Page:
Young-at-heart South African L

Young-at-heart South African Londoner still dancing her way around the world

At 78 years old, South African-born Elsa Perez is fitter than many people half her age, thanks to her lifelong passion for dancing. She leads two London dance groups, the Iberians and the Proteas, and needs your vote to win them funding.

Young-at-heart South African L

A few weeks ago I watched a programme called How not to get old, which introduced the viewers to Belinda, a woman of a certain age, who had a body that any 25-year-old would be proud of. She shared with us the secret of her success, doing exercises that sculpt the body.

This all brought to mind a super fit lady whom  I have the privilege of meeting a number of years ago,  through the South African High Commission. Her name is Elsa Perez, and at 78 years of age she is a remarkable woman.

Elsa grew up in Rosebank, Cape Town then after the group areas act her family moved to Lansdowne. She left South Africa in 1961 to study further. She trained as a teacher of maladjusted children at London University, although by this stage had already been teaching for six years, with physical education, dance and puppetry very much part of her work.

Elsa has always loved dancing. Her family could not afford dance lessons for Elsa and her sister, but from the age of eight she was allowed to watch the lessons. Of this time she says, “We stole with our eyes and practised at home.” They were both musical and could remember tunes well, even today she can remember the ‘highland fling’ from those days.

Her older cousin taught her to dance from the age of 12, culminating in performances in Sunday school concerts. At 13 her 16-year-old brother taught her to jive and do the samba which she still loves today.

Elsa learnt from her father to ballroom dance and at 13 she attended her first dance, where she danced with the members of the cricket club. To date she has only taken time off from dancing to have her children.

Elsa Perez competes with the London School of Samba in Denmark.
Elsa Perez competes with the London School of Samba in Denmark.

Iberian dance groupThe Iberian Folk Dance group in London was already established when she joined, 13 years ago. A friend asked her to teach her partner the female part of the Argentinian Tango, which she did. After this she was invited to join the group and fell in love with the dances, Spanish, Portuguese and Mexican. After three years she started to teach the newer dances that she had learnt from the guest teachers. She says of herself that she has “a good memory for music and dance”. When the last secretary died, she took over the running of the group.

Elsa also leads the Proteas dance group, made up of mainly expat South Africans, some of whom dance in the Iberian Group.

The Proteas have been going for 10 years and started off doing the quadrille and the Tafelberg Commercial Square. Elsa remembers, “One of the members had a 60th birthday party, and we put our heads together to remember the figures we used to dance in the ‘50s and ‘60s. At the party the men took over and spoilt what we had practised.”

They then decided to start a group and practise dances Elsa has choreographed to South African music. They dance the Cuban Rueda and the Cuban Conga too.

elsa 2 (Medium)To date the Iberian Group has performed 158 times and the Proteas 114 times. They have appeared in various shows and have been interviewed on TV.

Recently I crossed paths again with Elsa when I found myself in charge of a rehab ward full of depressed and bored patients. I asked Elsa if she would put on a show, which she readily agreed, appearing a few weeks later with a group of eight dancers including Jackie who is a trained Zumba gold teacher.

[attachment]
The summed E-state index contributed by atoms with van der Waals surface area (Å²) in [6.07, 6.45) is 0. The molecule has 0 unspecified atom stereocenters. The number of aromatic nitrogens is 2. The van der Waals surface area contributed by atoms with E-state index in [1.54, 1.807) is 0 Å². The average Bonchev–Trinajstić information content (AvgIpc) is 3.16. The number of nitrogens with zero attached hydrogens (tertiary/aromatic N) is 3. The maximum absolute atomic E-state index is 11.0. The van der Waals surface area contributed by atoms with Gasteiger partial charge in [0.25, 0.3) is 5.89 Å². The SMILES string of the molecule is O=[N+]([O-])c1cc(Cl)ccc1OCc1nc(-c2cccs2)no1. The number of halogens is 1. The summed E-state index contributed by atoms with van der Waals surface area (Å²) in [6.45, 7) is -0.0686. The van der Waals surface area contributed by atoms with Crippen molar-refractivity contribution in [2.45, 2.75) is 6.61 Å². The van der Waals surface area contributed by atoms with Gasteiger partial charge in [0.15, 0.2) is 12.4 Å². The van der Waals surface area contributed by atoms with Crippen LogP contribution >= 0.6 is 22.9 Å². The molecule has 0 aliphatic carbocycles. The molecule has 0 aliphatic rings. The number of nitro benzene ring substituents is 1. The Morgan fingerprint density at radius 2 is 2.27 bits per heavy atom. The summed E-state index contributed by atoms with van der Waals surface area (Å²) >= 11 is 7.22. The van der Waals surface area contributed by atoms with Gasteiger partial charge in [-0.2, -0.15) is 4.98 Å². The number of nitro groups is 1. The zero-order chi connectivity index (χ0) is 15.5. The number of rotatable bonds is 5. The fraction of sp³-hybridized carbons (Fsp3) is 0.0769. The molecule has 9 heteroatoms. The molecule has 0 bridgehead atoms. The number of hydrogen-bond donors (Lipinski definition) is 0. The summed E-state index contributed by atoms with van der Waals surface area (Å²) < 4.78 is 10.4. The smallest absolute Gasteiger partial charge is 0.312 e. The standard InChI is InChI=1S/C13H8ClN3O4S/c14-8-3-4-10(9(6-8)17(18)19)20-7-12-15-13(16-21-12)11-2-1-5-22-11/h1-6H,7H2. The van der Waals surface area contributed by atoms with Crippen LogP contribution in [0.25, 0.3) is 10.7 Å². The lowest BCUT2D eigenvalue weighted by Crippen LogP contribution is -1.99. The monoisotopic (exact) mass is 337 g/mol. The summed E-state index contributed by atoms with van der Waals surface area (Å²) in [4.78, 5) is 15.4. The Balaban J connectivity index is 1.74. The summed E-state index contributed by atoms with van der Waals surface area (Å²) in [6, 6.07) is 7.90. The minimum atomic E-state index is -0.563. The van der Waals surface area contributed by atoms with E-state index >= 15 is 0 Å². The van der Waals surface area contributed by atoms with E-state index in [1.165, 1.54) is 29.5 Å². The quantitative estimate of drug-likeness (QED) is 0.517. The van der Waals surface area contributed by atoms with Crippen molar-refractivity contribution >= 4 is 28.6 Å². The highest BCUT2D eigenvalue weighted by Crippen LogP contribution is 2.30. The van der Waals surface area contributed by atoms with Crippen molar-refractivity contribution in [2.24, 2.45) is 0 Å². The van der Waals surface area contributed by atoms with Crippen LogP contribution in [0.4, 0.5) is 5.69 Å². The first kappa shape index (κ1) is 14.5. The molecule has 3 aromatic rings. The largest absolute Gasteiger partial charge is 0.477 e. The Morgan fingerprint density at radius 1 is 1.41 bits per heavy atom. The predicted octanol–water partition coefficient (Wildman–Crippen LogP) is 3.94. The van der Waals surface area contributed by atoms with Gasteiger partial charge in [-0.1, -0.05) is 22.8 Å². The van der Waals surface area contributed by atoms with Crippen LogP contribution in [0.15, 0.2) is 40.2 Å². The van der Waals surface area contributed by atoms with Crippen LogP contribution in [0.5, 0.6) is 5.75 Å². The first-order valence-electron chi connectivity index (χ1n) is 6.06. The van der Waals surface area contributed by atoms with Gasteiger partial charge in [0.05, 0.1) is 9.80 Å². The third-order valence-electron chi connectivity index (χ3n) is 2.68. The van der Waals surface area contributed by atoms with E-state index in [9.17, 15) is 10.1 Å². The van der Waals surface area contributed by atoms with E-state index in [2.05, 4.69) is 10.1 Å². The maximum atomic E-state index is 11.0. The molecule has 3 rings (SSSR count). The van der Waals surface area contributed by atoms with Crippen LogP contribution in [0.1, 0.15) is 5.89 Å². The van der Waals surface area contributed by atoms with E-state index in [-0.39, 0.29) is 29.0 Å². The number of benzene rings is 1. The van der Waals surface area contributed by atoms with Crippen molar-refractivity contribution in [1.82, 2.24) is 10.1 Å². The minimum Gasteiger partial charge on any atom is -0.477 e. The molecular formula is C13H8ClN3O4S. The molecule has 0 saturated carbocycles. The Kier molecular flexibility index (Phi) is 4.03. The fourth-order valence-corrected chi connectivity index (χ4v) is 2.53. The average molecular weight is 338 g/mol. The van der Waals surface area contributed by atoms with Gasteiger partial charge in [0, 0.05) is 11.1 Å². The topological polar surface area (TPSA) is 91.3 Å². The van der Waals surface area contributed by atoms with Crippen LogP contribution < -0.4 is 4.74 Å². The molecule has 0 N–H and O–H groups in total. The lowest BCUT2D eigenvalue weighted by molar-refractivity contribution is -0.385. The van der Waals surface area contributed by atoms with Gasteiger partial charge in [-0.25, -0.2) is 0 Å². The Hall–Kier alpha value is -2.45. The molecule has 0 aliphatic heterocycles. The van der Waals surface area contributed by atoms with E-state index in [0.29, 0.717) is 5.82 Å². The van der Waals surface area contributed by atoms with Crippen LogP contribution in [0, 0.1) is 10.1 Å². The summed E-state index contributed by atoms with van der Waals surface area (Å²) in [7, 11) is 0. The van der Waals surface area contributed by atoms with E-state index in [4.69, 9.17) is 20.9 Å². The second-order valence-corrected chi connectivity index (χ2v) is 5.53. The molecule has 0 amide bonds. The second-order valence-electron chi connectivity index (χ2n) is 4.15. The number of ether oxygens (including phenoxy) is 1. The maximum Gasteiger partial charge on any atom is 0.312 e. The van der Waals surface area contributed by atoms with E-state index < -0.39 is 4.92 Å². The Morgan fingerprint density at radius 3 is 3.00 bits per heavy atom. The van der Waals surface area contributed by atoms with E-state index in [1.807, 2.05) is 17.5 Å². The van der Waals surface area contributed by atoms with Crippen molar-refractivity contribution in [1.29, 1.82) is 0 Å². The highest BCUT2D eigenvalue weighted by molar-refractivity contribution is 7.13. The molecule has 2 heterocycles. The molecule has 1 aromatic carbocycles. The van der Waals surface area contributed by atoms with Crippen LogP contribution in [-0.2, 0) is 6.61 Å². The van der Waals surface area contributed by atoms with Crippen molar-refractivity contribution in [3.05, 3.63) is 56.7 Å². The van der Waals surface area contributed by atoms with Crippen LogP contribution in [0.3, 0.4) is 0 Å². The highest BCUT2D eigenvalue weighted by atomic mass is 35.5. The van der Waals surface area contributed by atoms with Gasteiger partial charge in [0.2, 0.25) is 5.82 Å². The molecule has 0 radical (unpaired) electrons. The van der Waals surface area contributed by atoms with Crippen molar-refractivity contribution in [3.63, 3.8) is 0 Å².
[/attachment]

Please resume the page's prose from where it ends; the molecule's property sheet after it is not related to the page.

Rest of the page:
Besides dancing various dances from Cuba, Mexico and Spain, they had the patients participating in chair based dancing. The feedback was very positive; it helped kickstart some of the patients’ rehab progress and some made a full recovery.

The result was that Elsa and her dancers were asked to make a film for the trust I work for. Called Listening to patients, it will be shown at the next AGM to all the different departments of the trust. Because the top management thought this was a very innovative idea, they want to see if this dance programme can be rolled out to other units for the benefit of the patients.

Elsa is extremely busy with dance and other commitments, including:

  • 26 August: She danced with the London Samba School in the Notthing Hill Carnival, leading the Bahianas section.
  • 15September: Iberian group will be dancing at the Swiss Cottage Community Centre Festival
  • 6 October: Silver Sunday, an event held by Age Concern Greenwich to celebrate the achievements and contributions that older people make to society
  • 1 November: Day of the Dead festival at The Horniman Museum
  • 2 and 3 November: Annual Festival of Dancing round the World. Both groups will be dancing at this event, held at Cecil Sharp House, Regent Park Road, Camden.


Elsa does some fantastic work, she is very generous with her time and expertise but like most things, she needs some help to continue.

  • She asks readers to vote for her group, the Iberian Folk Dancers, on the Mars Milk site so that they can get some sponsorship for travel costs and hire of facilities etc.
  • She would like as many people to attend her Dancing Round the World Festival in November. I have attended this event and can promise it’s very entertaining, and you get to learn and practise some new dance moves.
  • Elsa would like more people to attend her fun-filled Saturday morning classes (especially men, which they are short of).
  • Her friend Jackie teaches Zumba Gold (like Zumba but less energetic), which she has adapted to include chair based dancing and is looking for more clients. Her rates are extremely affordable and she teaches one to one or group classes.

Contact Elsa on 02087693919 or

by Moira Rowan